Tradition of quality has steered store's success for over 90 years
ST. CHARLES – Choice food and service – and plenty of choices – have drawn shoppers to Blue Goose Market for the past 90 years.
Blue Goose CEO Paul Lencioni takes particular pride in one of those choices for customers – high-quality fresh produce requiring careful selection.
“You have to go and select by hand and sample – how do you buy good produce without tasting it?” Lencioni said.
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Paul Lencioni's grandfather, Vasco Lencioni, who ran the store for nearly 50 years, went to the huge produce market on Fulton Street in Chicago several times a week. There, in the wee hours of the morning, he inspected and chose fresh fruits and vegetables for Blue Goose.
The store has continued that practice to this day at the Chicago International Produce Market on the city's lower west side.
“Six days a week, we're down there at 2 a.m., cutting and eating, and we have it delivered by 9 a.m.,” Paul Lencioni said. “We're looking for the best produce at the best price.”
Aside from the produce, many people go to Blue Goose expressly for its quality meat including Karen Campisi, who lived in St. Charles for many years. Although she moved to Chicago, Campisi still goes back to the store whenever she is in the area, for the meat and for the service.
“It's very personable, and their meats are prime,” Campisi said. “The butchers are the old-school butchers that know what they're doing. There's more expertise in that butcher department than any I've seen.”
Campisi said the Blue Goose butchers will take time to tell customers how to cook a particular piece of meat.
“It's like like having a real small-town butcher store within a grocery store,” Campisi said.
Customers can find any kind of meat at Blue Goose, from duck to ground beef, which Paul Lencioni said is one of the store's best products.
“We cut so much steak here – it's that trim that goes into our ground beef,” Lencioni said. “But we keep it super affordable [less than $4 per pound].”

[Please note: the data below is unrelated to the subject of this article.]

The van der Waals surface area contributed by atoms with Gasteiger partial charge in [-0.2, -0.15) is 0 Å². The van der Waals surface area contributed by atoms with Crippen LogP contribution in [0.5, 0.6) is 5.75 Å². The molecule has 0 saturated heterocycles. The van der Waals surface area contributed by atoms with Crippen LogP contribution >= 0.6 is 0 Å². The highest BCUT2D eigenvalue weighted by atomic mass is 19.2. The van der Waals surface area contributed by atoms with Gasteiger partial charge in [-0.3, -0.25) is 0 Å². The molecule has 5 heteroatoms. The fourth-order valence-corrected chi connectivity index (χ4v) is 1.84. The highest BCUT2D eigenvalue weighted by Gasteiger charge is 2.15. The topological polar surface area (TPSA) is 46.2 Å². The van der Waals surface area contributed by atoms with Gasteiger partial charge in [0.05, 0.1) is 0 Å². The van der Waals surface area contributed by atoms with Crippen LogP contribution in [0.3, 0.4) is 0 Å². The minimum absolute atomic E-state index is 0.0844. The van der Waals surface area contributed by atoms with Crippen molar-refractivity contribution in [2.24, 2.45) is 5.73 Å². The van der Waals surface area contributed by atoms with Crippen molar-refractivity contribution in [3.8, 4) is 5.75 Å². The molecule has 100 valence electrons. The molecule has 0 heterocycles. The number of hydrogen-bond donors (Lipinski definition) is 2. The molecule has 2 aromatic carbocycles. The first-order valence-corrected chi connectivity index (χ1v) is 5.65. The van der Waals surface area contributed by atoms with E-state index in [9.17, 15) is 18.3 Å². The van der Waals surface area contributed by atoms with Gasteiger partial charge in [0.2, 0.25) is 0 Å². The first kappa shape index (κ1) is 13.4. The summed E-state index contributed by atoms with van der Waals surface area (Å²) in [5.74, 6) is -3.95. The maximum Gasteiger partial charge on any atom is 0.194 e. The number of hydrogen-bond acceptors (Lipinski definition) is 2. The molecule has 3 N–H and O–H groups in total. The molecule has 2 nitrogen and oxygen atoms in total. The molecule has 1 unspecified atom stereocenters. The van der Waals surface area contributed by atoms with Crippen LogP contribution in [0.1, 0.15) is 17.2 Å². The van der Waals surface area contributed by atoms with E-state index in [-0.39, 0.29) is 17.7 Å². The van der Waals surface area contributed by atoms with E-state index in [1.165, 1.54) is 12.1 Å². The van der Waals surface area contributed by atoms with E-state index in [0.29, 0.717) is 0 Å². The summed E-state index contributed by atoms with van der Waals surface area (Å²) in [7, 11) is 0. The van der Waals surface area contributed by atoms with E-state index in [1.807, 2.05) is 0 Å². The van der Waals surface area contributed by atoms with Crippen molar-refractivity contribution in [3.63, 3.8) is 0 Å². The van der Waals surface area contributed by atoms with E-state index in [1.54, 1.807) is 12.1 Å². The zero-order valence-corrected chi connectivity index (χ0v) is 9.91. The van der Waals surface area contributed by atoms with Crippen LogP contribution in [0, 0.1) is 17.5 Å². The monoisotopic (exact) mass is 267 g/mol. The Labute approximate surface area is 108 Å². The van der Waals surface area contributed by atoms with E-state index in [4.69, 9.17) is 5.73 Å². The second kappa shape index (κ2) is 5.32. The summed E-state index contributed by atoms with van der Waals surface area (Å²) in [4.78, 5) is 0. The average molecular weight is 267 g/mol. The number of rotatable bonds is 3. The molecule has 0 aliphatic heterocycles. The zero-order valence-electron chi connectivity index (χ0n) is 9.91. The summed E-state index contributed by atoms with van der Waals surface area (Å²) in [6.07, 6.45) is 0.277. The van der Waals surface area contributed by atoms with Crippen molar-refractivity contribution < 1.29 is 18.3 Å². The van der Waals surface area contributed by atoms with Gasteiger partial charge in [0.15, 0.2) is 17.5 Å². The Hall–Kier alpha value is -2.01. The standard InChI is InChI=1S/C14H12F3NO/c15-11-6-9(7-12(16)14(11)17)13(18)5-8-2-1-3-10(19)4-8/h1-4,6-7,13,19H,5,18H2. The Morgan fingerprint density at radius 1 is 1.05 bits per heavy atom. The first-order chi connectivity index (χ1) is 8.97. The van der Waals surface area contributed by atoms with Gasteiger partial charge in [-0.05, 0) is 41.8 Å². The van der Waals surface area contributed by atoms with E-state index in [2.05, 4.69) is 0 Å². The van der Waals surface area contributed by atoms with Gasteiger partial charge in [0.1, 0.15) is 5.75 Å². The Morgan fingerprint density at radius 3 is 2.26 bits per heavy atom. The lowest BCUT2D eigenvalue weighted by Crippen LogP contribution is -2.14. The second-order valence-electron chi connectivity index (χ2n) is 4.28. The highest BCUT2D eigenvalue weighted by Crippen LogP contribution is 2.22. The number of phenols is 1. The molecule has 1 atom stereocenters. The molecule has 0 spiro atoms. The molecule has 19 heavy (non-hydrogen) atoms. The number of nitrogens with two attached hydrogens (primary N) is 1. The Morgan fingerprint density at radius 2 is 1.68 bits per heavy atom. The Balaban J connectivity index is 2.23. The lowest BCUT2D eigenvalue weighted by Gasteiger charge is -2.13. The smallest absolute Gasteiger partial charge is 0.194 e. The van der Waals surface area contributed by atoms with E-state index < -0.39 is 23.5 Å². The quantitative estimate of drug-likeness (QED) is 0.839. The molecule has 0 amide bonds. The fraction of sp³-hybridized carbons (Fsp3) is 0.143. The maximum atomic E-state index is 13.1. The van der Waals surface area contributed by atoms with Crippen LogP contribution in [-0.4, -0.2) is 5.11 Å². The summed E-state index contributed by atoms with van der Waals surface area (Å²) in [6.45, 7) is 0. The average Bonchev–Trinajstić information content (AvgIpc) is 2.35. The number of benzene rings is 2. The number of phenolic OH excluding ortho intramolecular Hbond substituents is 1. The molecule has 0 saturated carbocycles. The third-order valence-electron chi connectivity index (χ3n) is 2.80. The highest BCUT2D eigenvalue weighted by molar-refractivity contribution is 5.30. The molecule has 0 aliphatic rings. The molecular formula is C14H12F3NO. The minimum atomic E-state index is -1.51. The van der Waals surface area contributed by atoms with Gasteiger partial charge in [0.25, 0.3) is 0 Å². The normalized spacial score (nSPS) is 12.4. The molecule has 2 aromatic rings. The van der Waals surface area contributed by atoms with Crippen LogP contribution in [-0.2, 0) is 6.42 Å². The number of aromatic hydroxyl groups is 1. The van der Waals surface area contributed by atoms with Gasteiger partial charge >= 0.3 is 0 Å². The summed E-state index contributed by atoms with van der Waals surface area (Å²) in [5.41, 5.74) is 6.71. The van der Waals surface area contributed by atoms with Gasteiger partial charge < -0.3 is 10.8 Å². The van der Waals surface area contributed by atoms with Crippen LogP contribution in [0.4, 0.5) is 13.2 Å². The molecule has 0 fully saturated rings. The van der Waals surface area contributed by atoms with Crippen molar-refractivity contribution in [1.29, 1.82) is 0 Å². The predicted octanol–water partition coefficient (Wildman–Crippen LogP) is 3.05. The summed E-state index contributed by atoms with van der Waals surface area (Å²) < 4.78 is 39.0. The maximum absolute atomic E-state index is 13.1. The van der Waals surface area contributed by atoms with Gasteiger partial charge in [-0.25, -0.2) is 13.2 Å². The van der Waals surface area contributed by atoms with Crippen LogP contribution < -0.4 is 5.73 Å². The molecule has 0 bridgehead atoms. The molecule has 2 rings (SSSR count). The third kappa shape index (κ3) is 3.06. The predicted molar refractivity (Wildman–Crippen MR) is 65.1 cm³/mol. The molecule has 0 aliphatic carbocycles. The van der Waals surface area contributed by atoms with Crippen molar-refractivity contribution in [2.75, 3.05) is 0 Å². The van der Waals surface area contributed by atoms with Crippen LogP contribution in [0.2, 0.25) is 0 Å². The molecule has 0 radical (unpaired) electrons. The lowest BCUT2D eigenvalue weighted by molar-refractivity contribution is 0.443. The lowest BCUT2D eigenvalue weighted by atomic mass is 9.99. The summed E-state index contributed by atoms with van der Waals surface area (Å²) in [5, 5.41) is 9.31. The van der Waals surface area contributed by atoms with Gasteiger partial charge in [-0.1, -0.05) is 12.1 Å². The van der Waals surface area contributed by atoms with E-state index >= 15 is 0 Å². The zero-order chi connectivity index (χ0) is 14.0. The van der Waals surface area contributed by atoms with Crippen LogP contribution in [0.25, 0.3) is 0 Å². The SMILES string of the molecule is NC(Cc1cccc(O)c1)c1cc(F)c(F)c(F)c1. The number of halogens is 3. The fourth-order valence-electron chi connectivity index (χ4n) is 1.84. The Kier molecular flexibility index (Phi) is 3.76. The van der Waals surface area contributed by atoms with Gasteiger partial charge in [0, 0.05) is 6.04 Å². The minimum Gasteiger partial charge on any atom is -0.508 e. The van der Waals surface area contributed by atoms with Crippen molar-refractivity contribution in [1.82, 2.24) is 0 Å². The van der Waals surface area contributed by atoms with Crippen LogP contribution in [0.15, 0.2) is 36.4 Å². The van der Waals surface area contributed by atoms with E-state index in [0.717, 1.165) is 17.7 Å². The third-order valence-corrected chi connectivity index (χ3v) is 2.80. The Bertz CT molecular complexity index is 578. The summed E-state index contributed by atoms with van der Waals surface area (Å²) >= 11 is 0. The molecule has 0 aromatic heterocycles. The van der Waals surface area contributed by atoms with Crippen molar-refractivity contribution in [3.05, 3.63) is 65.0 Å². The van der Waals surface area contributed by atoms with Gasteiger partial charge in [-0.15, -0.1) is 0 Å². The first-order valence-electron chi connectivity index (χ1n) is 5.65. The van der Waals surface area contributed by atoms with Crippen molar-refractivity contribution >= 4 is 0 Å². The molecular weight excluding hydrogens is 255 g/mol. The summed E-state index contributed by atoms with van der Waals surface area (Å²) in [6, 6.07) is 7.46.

Just because Blue Goose is only one store rather than part of a supermarket chain, doesn't mean the food isn't affordable.
“The idea that one store can't get good pricing is not true, you just have to know what you're doing,” said Lencioni, who worked in accounting and retail development before becoming CEO of Blue Goose after his father, David Lencioni, retired in 2012.
A wine section that has grown over the years due to popularity has bottles with a wide range of prices. Paul Lencioni said the store makes sure even the least expensive ones are good.
Quality, affordable products are only part of why customers choose Blue Goose.
“It also has helped to have world-class people running the store,” Paul Lencioni said.
Blue Goose seeks those people and makes them part of the store's team, said Lencioni, who does a lot of staff team building. He holds team meetings regularly and promotes a customer-first mentality.
“We know our customers by name,” Deli Director Jeanne Tennis. “It's very homey.”
Paul Lencioni tells his staff, “What you do matters, and I'm counting on you.”“Paul's great at pushing the envelope,” said Tennis, who started as a deli slicer and within a few months became an inventory specialist. Soon afterward, Paul Lencioni promoted her to deli director.
Because of Paul Lencioni's faith in her, she “hit the ground running,” said Tennis, who has been the deli director for several years.
During that time, the deli has offered an increasing number of ready-to-eat homemade foods such as spiral stuffed pork roast, an array of fresh salads and a customer favorite – the guacamole. Customers can just buy a sandwich or order a full menu of fresh food for parties.
Blue Goose soon will offer online grocery ordering, in keeping with its commitment to meet community needs and expectations.
In 2017, Blue Goose was named Outstanding Independent Center Store by Progessive Grocer magazine.
Being progressive while maintaining an old-fashioned appeal always will be Blue Goose's focus, but most of all, it's about the food, Paul Lencioni said.
“We're in love with food – we dig it,” he said.
For more on the store's history, visit the Blue Goose web site at bluegoosemarket.com.
Story originally published online May 7, 2018.